Over time, my definition of intellectualism changed completely with his flow of language, reasoning, ideas, history, faith, even plain common sense … Between him and a few others of that vintage an unfamiliar world opened up besides of course learning the difference between dedh and dhai …

From coming to work on a cycle, then graduating to a scooter and on to a Wagon R. Each milestone was celebrated with chai, samosa and laddoo in the factory as was his buying a house and then the second, in one of Delhi’s numerous unauthorised colonies.

Two years ago he had begun talking of retirement, of taking it easy as his son now worked with Pizza Hut, Dubai. 

~I can’t let these hands go lazy~ said this craftsman of nearly seventy who for twenty nine years straight worked from 9 to 9, six days a week and insisted on Sundays 9 to 5 for his team.

~So~ he said ~I’ll hire two young carpenters and make some affordable furniture~ taking a jibe at me.

Yes, he would certainly come for our 30th work anniversary celebrations and of course was available for ‘consultancy’ but by Diwali 2019, he wanted his workshop up and going with a framed recommendation in Hindi and Angrezi from me hanging on his new walls.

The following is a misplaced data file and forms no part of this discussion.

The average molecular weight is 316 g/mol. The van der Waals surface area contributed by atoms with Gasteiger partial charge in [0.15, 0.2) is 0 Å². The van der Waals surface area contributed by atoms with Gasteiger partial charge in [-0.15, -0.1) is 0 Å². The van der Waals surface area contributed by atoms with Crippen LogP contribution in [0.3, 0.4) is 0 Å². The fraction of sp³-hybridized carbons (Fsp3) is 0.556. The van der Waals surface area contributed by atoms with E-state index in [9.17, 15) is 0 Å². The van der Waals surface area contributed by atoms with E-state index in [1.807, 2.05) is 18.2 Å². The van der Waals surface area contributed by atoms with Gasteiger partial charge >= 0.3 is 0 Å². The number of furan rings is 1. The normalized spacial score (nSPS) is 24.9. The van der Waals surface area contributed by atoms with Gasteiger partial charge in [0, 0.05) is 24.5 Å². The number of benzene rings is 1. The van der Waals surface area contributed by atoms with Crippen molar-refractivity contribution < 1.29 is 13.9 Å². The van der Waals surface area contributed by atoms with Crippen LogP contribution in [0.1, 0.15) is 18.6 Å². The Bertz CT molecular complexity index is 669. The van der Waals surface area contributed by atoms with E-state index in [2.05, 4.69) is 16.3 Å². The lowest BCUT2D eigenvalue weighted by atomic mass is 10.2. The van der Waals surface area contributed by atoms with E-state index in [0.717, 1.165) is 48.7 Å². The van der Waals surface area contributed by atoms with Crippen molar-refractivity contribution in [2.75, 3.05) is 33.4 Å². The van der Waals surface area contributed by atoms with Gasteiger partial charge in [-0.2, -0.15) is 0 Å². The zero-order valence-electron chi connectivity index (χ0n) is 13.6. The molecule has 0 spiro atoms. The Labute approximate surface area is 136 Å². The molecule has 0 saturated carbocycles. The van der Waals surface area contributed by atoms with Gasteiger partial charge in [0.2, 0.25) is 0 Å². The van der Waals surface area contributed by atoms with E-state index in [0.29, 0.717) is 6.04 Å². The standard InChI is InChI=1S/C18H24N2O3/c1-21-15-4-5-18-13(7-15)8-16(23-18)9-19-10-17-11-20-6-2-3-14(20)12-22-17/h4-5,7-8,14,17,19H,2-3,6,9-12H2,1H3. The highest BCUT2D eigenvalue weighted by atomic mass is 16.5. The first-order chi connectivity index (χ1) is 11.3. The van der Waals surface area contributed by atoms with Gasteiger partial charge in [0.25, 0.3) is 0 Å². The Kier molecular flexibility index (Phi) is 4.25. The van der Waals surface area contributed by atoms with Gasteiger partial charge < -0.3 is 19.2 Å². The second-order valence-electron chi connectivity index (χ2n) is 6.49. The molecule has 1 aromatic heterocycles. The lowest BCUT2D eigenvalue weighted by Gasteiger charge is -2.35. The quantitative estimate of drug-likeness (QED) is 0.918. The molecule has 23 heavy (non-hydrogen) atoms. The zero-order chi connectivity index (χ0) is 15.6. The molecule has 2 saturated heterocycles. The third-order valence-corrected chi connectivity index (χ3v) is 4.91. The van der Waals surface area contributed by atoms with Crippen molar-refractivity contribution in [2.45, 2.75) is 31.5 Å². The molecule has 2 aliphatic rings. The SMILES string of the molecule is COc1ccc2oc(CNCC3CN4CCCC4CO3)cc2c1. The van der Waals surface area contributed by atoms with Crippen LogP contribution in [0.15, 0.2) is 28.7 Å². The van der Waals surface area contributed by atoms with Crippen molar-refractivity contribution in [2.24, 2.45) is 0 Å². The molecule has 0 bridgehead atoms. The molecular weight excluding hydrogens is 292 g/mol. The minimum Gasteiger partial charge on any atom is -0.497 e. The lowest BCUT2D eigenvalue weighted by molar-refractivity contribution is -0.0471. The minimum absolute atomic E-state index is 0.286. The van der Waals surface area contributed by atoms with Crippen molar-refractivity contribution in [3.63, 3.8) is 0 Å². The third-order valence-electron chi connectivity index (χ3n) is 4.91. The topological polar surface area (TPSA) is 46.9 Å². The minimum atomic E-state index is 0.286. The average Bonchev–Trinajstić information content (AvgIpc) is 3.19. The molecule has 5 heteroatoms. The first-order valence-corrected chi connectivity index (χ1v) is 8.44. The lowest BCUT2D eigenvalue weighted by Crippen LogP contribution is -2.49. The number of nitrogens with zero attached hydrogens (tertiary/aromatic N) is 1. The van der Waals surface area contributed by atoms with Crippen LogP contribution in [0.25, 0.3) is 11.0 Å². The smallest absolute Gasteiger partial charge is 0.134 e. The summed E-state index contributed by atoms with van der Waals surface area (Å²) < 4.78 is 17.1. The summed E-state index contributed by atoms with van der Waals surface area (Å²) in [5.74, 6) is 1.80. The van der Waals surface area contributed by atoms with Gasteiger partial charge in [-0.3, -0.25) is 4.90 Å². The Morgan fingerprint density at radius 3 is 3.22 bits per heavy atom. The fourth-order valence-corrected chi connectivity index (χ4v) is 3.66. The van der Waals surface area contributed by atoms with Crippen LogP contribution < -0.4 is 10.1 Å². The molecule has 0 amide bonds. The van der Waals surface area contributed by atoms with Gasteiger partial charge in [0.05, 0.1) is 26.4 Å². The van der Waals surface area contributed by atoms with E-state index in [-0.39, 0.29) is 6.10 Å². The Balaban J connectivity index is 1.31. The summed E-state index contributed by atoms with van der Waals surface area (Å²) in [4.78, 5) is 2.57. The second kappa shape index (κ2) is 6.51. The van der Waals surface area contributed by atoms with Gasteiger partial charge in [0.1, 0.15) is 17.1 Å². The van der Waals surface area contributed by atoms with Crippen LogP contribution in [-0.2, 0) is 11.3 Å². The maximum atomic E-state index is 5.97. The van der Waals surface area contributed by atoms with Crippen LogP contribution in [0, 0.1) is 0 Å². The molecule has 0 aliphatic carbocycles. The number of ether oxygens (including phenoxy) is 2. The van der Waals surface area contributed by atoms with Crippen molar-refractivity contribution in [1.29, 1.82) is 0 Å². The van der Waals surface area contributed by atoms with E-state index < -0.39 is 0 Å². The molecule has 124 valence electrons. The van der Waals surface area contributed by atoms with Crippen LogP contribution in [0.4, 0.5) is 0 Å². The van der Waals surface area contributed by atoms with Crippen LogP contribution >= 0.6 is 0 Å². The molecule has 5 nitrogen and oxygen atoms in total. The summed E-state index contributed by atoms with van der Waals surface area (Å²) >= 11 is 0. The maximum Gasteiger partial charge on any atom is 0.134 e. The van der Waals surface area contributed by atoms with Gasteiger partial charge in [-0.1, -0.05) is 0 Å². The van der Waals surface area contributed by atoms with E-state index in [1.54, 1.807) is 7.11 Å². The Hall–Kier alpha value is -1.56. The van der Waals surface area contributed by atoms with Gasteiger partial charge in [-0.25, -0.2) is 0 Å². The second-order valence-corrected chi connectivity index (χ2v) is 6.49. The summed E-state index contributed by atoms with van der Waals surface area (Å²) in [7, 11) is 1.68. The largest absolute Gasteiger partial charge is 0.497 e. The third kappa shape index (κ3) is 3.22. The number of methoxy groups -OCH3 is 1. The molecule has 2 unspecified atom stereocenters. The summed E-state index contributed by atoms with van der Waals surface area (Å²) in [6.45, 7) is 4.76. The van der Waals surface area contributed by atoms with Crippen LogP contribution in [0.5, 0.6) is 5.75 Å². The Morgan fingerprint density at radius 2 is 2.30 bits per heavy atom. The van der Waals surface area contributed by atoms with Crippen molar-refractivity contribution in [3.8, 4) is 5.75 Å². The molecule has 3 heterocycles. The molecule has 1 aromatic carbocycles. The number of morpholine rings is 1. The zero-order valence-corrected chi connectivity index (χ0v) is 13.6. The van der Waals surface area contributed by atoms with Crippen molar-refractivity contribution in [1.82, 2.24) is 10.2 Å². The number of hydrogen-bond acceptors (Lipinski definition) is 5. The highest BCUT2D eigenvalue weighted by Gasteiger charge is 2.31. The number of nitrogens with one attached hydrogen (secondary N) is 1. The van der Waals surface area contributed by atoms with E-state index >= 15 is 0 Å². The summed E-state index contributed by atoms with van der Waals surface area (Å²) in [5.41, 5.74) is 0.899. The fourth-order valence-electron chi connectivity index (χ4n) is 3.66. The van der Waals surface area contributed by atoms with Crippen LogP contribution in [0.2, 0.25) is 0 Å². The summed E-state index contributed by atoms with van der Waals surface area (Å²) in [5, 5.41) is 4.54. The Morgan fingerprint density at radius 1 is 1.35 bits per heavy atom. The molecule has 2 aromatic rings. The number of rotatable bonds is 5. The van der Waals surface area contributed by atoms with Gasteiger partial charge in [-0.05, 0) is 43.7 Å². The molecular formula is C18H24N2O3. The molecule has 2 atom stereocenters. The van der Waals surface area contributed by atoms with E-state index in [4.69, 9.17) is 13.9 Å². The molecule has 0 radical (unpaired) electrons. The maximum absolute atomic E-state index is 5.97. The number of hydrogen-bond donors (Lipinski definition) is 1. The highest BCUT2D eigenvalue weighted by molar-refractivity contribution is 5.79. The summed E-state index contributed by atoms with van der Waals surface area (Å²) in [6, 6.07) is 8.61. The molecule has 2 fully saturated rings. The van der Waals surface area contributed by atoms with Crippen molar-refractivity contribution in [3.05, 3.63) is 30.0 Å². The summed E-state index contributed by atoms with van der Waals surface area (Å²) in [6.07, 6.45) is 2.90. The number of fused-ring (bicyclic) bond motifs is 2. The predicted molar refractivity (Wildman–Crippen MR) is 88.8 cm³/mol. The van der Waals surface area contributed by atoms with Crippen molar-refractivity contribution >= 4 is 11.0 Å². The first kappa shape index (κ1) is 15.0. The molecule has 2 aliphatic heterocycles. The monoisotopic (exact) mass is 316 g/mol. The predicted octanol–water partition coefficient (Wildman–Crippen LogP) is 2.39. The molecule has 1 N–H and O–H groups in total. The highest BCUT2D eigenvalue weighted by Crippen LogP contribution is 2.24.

Meanwhile, Sumer Khan who has worked with us for just as long & whose career trajectory has followed the same path as Om Parkash, is also planning to give up site work & will assist his younger son in a grocery shop he helped set up for him.

The older one joined us six years ago and will now head one of the electrical teams …the same boy who played with mine out in the garden, cycling up and down the drive on holidays when I brought him along to work. His daughter graduated from the Indira Gandhi Open University a few years ago and then did a course in computers, sometimes helping father & son prepare their project schedule drafts on excel.